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The Paper Towel Close for Salespeople

Feb. 1, 2007
Most of the HVAC salespeople I've spoken with and observed use the Proposal Close as their initial closing attempt. The Proposal Close is a close in which you use your proposal as your visual aid.

Most of the HVAC salespeople I've spoken with and observed use the Proposal Close as their initial closing attempt. The Proposal Close is a close in which you use your proposal as your visual aid.

The Proposal Close is good, because it lays everything out and looks professional.

The problem with the Proposal Close is that, once customers have some official paperwork that describes your offer, you're no longer needed. Once they have the proposal, it's time for you to end the sales call, thereby limiting your number of additional closing attempts.

That's why I make the Proposal Close one of my final closing attempts.

While you never want to overstay your welcome, or pressure anyone for a decision, there is nothing inherently wrong with making multiple closing attempts. Some people just need a few more minutes to get over their sticker shock and get used to the idea of buying from you.

Last month (CB, January 2007, pg. 96), I stated that the visual aid I use in my initial closing attempt is a blank sheet of regular, lined 8 1/2-in. by 11-in paper on which I've written a few lists and prices. This is not a company form; it's just a plain piece of paper.

I call that piece of paper my Power Towel Close.

The Paper Towel Close
I write in large, all capital, block letters, like they taught me to in mechanical drawing class.

At the top, I write the four to five benefits they were hoping to gain by replacing their equipment. It might say something like: COOLER MASTER BEDROOM — SLEEP BETTER

Below that, I'll skip a few lines and write a general description of what I'm proposing. It usually says:

I'll then skip a couple of lines and write a total installed price. Below that I'll put two different size payments and the words "NO DOWN PAYMENT."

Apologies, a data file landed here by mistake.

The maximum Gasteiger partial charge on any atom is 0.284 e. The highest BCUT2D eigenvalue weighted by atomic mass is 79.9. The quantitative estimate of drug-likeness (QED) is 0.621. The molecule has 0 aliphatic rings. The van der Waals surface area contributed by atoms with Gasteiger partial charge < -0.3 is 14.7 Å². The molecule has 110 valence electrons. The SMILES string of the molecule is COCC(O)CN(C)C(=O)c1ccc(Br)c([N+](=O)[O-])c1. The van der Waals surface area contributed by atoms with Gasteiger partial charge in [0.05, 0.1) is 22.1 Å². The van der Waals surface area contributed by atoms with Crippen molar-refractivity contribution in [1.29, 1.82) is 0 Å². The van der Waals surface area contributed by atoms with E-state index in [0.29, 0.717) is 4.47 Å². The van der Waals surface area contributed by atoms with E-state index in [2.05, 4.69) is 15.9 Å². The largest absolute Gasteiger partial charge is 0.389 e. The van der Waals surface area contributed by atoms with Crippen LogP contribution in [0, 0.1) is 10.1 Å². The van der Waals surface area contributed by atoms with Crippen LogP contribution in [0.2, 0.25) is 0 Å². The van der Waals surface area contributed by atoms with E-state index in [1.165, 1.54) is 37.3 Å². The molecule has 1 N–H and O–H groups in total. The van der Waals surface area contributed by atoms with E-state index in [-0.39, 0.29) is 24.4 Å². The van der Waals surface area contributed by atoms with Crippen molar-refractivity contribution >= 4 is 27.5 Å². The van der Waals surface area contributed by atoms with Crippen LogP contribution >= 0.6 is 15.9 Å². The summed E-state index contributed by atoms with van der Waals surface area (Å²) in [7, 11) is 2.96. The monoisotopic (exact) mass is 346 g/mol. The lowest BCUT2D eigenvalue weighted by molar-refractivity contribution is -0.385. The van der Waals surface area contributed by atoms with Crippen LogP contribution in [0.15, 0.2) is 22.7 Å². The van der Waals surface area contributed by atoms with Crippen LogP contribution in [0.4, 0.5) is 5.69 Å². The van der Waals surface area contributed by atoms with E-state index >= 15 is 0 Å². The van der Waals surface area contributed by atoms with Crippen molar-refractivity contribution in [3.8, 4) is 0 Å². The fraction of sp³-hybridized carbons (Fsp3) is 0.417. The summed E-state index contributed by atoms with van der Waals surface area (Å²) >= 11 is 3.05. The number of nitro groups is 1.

I'll skip a couple more lines, and add something optional, like "WITH IMPROVED HUMIDITY CONTROL." I'll then write a new total that includes the optional product or service, two new payment amounts, and the words "NO DOWN PAYMENT."

Is This Professional?
Some salespeople are reluctant to use the Paper Towel Close because they just can't get over the difference between the professional look of their well-designed form versus what they see as the unprofessional look of a handwritten sheet of normal paper.

Bear in mind that your first closing attempt more than likely occurs a good hour into the visit. At this stage of the game, you've either impressed them with your professionalism or you have not.

Your professionally, psychologically-designed, colorful, attractive, and informative proposal form could be just the thing that stands in your way of closing the deal on the spot. You see, despite your best intentions, there is the potential that it could also be (to someone seeing it for the first time) distracting, confusing, and intimidating.

The Paper Towel Close on a simple sheet of paper is, in its own way, relaxing and informal. It's old-timey. It's almost as though you're planning on doing business on a handshake.

Talking Through the Close
I mentioned sticker shock earlier. Sticker shock is common, and should be expected to the extent that, when it happens, you're not surprised; you're prepared for it.

When I pull out the Paper Towel Close, I simply start reading to them what I wrote on it.

Just to reset the stage, I've just done my walkthrough close and my three-step, trial closing procedure (CB, January 2007, pg. 96).